Thursday, August 30, 2018

Best of the Bunch: August 2018

Today I'm sharing the best book I read in August.

Apparently either my standards have fallen or I just had a really good month, because of the 7 books I read this month, I had four 5-star reads:

We Are All Completely Beside Ourselves by Karen Joy Fowler

The End of Your Life Book Club by Will Schwalbe

The Spirit Catches You and You Fall Down: A Hmong Child, Her American Doctors, and the Collision of Two Cultures by Anne Fadiman

The Golden Compass by Philip Pullman

I'm not going to go with We Are All Completely Beside Ourselves only because it was a reread and is a favorite book that I've mentioned many, many times here already. So my best of the bunch would be...

I've heard The Spirit Catches You and You Fall Down recommended many, many times over the years. (I added it to my TBR more than four years ago.) Through the lens of a specific girl's medical drama, Fadiman shows just how difficult it is for Hmong culture and Western medicine to even begin to understand one another if neither has the time or resources or inclination to make the effort. In the afterword, Fadiman clarifies that this should not be taken as the definitive history of the Hmong people but instead a book about the pitfalls of crosscultural communication, and for that, it is excellent.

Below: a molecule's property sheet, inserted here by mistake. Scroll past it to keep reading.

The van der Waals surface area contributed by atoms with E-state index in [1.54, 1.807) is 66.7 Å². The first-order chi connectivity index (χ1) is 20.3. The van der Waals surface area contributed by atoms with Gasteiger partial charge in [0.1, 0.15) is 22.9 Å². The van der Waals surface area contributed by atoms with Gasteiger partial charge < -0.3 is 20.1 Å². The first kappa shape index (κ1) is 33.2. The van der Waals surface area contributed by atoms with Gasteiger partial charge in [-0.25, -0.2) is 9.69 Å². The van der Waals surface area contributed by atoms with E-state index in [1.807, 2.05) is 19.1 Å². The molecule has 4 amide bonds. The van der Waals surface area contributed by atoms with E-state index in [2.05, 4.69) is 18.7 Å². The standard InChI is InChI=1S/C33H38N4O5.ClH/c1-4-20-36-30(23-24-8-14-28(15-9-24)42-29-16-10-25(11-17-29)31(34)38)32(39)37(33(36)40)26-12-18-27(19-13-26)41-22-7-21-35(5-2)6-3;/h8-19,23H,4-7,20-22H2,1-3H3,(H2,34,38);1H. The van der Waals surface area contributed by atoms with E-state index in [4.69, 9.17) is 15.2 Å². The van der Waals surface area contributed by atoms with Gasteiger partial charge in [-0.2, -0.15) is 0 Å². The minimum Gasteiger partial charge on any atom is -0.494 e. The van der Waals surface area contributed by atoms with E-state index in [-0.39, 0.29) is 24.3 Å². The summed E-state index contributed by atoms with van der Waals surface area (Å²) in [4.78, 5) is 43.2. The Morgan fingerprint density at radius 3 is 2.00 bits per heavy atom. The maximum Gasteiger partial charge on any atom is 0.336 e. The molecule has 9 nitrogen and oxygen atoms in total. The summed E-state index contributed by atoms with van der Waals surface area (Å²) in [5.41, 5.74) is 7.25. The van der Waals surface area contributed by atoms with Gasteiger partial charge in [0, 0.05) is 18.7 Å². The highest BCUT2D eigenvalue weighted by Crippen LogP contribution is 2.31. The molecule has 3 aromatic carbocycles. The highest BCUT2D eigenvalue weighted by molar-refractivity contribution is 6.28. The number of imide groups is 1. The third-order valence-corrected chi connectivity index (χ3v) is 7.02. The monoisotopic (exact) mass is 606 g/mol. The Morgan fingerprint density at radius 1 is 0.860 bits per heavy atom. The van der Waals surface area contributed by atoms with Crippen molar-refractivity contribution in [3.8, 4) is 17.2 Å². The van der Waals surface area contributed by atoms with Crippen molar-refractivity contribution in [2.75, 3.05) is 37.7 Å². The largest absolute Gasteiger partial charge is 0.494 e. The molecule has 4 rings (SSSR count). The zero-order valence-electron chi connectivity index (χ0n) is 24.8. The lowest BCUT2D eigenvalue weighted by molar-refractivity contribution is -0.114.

What is the best book you read this month? Let me know in comments, or write your own post and link up below!

Looking back:
One year ago I was reading: Infinite Jest and Taken at the Flood
Five years ago I was reading: Paper Towns
Ten years ago I was reading: Lolita

Monday, August 27, 2018

Top Ten Books with/about Teachers

I'm linking up with That Artsy Reader Girl for another Top Ten Tuesday.

This week it's a back-to-school freebie. I picked ten books that either highlight teachers in general or include a memorable teacher!

1. The Art of Fielding by Chad Harbach
I can't remember if college president Affenlight actually teaches... but close enough. He does what no teacher or college president should do with one of their students!

2. Crossing to Safety by Wallace Stegner
This quiet book follows the friendship of two college professors and their wives.

3. Good-Bye, Mr. Chips by James Hilton
This is a sweet novella covering the breadth of one schoolmaster's career at a particular boys' school in England. From a fearful young teacher trying to learn the art of discipline, to a doddering but wise old retiree still living across the street from the school grounds, we see how his life and the life of the school are intertwined.

4. The Harry Potter series by J.K. Rowling
Obviously this series isn't strictly about teachers, but there are plenty of memorable teachers at Hogwarts!

5. Matilda by Roald Dahl
This book is about a lot of things, but one of those things is the difference that one special teacher can make.

6. Radical by Michelle Rhee
Rhee's memoir focuses heavily on the importance of teachers — both why effective ones should be better rewarded and why incompetent ones should not be protected.

7. The Secret History by Donna Tartt
The characters at the heart of this novel are drawn together by one strange teacher, for whom they have to drop all other classes and only take his.

8. Sideways Stories from Wayside School by Louis Sacher